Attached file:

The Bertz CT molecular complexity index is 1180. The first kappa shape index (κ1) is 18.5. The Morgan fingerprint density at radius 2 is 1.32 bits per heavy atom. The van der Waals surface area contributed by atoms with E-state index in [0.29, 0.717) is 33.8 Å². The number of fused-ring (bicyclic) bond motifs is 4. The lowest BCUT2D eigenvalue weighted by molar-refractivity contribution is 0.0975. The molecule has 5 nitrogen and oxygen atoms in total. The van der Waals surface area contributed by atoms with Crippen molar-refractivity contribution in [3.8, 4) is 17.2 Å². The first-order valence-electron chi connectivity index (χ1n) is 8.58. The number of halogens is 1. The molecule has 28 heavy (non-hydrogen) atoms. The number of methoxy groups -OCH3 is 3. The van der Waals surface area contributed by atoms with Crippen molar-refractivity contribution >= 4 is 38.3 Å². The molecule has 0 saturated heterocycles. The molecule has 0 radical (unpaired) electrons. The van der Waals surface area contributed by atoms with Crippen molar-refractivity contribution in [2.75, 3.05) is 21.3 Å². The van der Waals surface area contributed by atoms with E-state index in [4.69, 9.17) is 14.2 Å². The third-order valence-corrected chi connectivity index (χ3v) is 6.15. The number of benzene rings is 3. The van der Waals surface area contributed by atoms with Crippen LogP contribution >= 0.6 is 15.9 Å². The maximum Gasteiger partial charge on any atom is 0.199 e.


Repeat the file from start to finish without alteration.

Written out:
The Bertz CT molecular complexity index is 1180. The first kappa shape index (κ1) is 18.5. The Morgan fingerprint density at radius 2 is 1.32 bits per heavy atom. The van der Waals surface area contributed by atoms with E-state index in [0.29, 0.717) is 33.8 Å². The number of fused-ring (bicyclic) bond motifs is 4. The lowest BCUT2D eigenvalue weighted by molar-refractivity contribution is 0.0975. The molecule has 5 nitrogen and oxygen atoms in total. The van der Waals surface area contributed by atoms with Crippen molar-refractivity contribution in [3.8, 4) is 17.2 Å². The first-order valence-electron chi connectivity index (χ1n) is 8.58. The number of halogens is 1. The molecule has 28 heavy (non-hydrogen) atoms. The number of methoxy groups -OCH3 is 3. The van der Waals surface area contributed by atoms with Crippen molar-refractivity contribution >= 4 is 38.3 Å². The molecule has 0 saturated heterocycles. The molecule has 0 radical (unpaired) electrons. The van der Waals surface area contributed by atoms with Crippen molar-refractivity contribution in [2.75, 3.05) is 21.3 Å². The van der Waals surface area contributed by atoms with E-state index in [4.69, 9.17) is 14.2 Å². The third-order valence-corrected chi connectivity index (χ3v) is 6.15. The number of benzene rings is 3. The van der Waals surface area contributed by atoms with Crippen LogP contribution >= 0.6 is 15.9 Å². The maximum Gasteiger partial charge on any atom is 0.199 e.